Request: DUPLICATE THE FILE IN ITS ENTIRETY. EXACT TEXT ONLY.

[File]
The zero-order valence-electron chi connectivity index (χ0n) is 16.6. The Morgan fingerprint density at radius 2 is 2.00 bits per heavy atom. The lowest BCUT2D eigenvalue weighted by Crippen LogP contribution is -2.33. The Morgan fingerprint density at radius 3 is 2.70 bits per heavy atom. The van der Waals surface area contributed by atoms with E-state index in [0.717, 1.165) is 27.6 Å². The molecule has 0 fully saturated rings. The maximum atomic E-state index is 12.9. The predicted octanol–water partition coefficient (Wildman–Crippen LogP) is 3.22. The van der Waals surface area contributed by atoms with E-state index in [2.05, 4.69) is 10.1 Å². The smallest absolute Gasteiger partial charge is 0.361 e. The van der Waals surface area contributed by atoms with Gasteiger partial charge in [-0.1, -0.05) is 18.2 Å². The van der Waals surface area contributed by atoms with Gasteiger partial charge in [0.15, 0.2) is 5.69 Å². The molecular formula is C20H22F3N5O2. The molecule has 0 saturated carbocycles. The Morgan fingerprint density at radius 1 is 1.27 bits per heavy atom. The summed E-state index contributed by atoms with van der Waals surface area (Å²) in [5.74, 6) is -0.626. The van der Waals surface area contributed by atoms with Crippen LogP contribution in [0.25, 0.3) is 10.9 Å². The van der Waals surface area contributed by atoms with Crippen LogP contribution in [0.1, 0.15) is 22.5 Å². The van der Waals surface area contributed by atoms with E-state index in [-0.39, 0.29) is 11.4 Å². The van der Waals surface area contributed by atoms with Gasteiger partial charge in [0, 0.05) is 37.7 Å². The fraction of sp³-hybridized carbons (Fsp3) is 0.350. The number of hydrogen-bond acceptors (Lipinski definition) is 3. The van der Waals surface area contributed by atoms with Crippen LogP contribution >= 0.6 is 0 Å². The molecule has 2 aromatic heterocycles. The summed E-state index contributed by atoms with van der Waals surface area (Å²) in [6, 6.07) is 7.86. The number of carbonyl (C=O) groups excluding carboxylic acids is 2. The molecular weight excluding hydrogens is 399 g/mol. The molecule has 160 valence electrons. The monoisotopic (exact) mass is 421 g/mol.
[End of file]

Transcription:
The zero-order valence-electron chi connectivity index (χ0n) is 16.6. The Morgan fingerprint density at radius 2 is 2.00 bits per heavy atom. The lowest BCUT2D eigenvalue weighted by Crippen LogP contribution is -2.33. The Morgan fingerprint density at radius 3 is 2.70 bits per heavy atom. The van der Waals surface area contributed by atoms with E-state index in [0.717, 1.165) is 27.6 Å². The molecule has 0 fully saturated rings. The maximum atomic E-state index is 12.9. The predicted octanol–water partition coefficient (Wildman–Crippen LogP) is 3.22. The van der Waals surface area contributed by atoms with E-state index in [2.05, 4.69) is 10.1 Å². The smallest absolute Gasteiger partial charge is 0.361 e. The van der Waals surface area contributed by atoms with Gasteiger partial charge in [-0.1, -0.05) is 18.2 Å². The van der Waals surface area contributed by atoms with Gasteiger partial charge in [0.15, 0.2) is 5.69 Å². The molecular formula is C20H22F3N5O2. The molecule has 0 saturated carbocycles. The Morgan fingerprint density at radius 1 is 1.27 bits per heavy atom. The summed E-state index contributed by atoms with van der Waals surface area (Å²) in [5.74, 6) is -0.626. The van der Waals surface area contributed by atoms with Crippen LogP contribution in [0.25, 0.3) is 10.9 Å². The van der Waals surface area contributed by atoms with Crippen LogP contribution in [0.1, 0.15) is 22.5 Å². The van der Waals surface area contributed by atoms with E-state index in [-0.39, 0.29) is 11.4 Å². The van der Waals surface area contributed by atoms with Gasteiger partial charge in [0, 0.05) is 37.7 Å². The fraction of sp³-hybridized carbons (Fsp3) is 0.350. The number of hydrogen-bond acceptors (Lipinski definition) is 3. The van der Waals surface area contributed by atoms with Crippen LogP contribution >= 0.6 is 0 Å². The molecule has 2 aromatic heterocycles. The summed E-state index contributed by atoms with van der Waals surface area (Å²) in [6, 6.07) is 7.86. The number of carbonyl (C=O) groups excluding carboxylic acids is 2. The molecular weight excluding hydrogens is 399 g/mol. The molecule has 160 valence electrons. The monoisotopic (exact) mass is 421 g/mol.